What is a concussion? A concussion is an injury to the brain caused by a direct or indirect blow to the head. It results in your brain not working as it should. It may or may not cause you to black out or pass out. It can happen to you from a fall, a hit to the head, or a hit to the body that causes your head and your brain to move quickly back and forth.

How do I know if I have a concussion? There are many signs and symptoms that you may have following a concussion. A concussion can affect your thinking, the way your body feels, your mood, or your sleep. Here is what to look for:


  • Difficulty thinking clearly
  • Taking longer to figure things out
  • Difficulty concentration
  • Difficulty remembering information


  • Headache
  • Fuzzy or blurry vision
  • Feeling sick to your stomach/queasy
  • Vomiting/throwing up
  • Dizziness
  • Balance problems
  • Sensitivity to noise or light


  • Irritability – things bother you more easily
  • Sadness
  • Being more moody
  • Feeling nervous or worried
  • Crying more


  • Sleeping more than usual
  • Trouble falling asleep
  • Feeling tired

Table is adapted from the Centers for Disease Control and Prevention (

What should I do if I think I have a concussion? If you are having any of the signs or symptoms listed above, you should tell your parents, coach, athletic trainer or school nurse so they can get you the help you need. If a parent notices these symptoms, they should inform the school nurse or athletic trainer.

When should I be particularly concerned? If you have a headache that gets worse over time, you are unable to control your body, you throw up repeatedly or feel more and more sick to your stomach, or your words are coming out funny/slurred, you should let an adult like your parent or coach or teacher know right away, so they can get you the help you need before things get any worse.

What are some of the problems that may affect me after a concussion? You may have trouble in some of your classes at school or even with activities at home. If you continue to play or return to play too early with a concussion, you may have long term trouble remembering things or paying attention, headaches may last a long time, or personality changes can occur Once you have a concussion, you are more likely to have another concussion.

How do I know when it’s ok to return to physical activity and my sport after a concussion? After telling your coach, your parents, and any medical personnel around that you think you have a concussion, you will probably be seen by a doctor trained in helping people with concussions. Your school and your parents can help you decide who is best to treat you and help to make the decision on when you should return to activity/play or practice. Your school will have a policy in place for how to treat concussions. You should not return to play or practice on the same day as your suspected concussion.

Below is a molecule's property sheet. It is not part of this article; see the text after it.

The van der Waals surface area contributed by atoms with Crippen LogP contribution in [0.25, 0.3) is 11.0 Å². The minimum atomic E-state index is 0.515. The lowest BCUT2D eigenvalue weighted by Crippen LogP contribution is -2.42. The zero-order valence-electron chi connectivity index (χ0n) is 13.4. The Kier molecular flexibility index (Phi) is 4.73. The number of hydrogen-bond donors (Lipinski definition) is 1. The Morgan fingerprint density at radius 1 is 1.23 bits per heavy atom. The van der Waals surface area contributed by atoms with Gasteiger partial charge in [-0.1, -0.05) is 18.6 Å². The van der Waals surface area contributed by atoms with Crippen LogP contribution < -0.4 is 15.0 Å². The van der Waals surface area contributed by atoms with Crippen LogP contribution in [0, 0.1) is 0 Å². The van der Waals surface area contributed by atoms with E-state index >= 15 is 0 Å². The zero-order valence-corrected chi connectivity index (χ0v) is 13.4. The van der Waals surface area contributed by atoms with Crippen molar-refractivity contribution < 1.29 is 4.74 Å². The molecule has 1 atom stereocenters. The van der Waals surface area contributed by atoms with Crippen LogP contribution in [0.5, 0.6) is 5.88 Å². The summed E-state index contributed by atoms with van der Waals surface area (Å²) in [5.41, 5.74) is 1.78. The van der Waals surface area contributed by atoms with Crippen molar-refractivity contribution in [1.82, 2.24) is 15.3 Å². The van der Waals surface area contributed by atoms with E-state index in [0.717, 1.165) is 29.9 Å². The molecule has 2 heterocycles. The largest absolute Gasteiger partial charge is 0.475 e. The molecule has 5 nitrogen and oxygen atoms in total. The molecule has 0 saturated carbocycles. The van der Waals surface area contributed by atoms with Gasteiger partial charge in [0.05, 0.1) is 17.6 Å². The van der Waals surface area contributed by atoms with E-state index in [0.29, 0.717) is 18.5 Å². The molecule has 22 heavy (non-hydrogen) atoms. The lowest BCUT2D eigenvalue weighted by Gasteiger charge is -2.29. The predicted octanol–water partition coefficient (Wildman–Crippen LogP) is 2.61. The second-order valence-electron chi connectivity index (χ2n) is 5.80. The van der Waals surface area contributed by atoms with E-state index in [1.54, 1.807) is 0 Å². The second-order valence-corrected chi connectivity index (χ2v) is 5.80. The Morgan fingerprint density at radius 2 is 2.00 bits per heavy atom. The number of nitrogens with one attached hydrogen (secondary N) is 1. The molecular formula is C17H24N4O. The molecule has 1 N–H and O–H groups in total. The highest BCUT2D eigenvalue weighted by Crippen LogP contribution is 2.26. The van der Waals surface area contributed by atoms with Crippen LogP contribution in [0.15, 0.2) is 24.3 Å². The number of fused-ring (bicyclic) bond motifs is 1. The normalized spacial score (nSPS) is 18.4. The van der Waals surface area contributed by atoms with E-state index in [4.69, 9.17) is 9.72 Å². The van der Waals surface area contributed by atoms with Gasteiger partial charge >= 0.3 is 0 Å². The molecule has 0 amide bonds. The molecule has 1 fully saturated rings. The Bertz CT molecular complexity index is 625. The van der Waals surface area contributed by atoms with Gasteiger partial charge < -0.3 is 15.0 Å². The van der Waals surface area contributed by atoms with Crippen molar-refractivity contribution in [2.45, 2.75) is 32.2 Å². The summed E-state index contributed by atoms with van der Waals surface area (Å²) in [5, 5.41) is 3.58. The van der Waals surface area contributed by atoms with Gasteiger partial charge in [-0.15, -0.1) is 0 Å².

You should not have any symptoms at rest or during/after activity when you return to play, as this is a sign your brain has not recovered from the injury.

This information is provided to you by the UNC Matthew Gfeller Sport-Related TB/ Research Center, North Carolina Medical Society, North Carolina Athletic Trainers’ Association, Brain Injury Association of North Carolina, North Carolina Neuropsychological Society, and North Carolina High School Athletic.Association.

For more information, please go to:

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  • Student-Athlete & Parent/Legal Custodian Concussion Statement

  • *If there is anything on this sheet that you do not understand, please ask an adult to explain or read it to you.

  • After reading the information sheet, I am aware of the following information:
  • 1. A concussion is a brain injury, which should be reported to my parents, my coach( es), or a medical professional if one is available.
  • 2. A concussion can affect the ability to perform everyday activities such as the ability to think, balance, and classroom performance.
  • 3. A concussion cannot be "seen." Some symptoms might be present right away. Other symptoms can show up hours or days after an injury.
  • 4. I will tell my parents, my coach, and/or a medical professional about my injuries and illnesses.
  • 5. If I think a teammate has a concussion, I should tell my coach(es), parents, or medical professional about the concussion.
  • 6. I will not return to play in a game or practice if a hit to my head or body causes any concussion-related symptoms.
  • 7. I will/my child will need written permission from a medical professional trained in concussion management to return to play or practice after a concussion.
  • 8. Based on the latest data, most concussions take days or weeks to get better. A concussion may not go away right away. I realize that resolution from this injury is a process and may require more than one medical evaluation.
  • 9. I realize that ER/Urgent Care physicians will not provide clearance if seen right away after the injury.
  • 10. After a concussion, the brain needs time to heal. I understand that I am/my child is much more likely to have another concussion or more serious brain injury if I return / to play or practice occurs before concussion symptoms go away.
  • 11. Sometimes, repeat concussions can cause serious and long-lasting problems.
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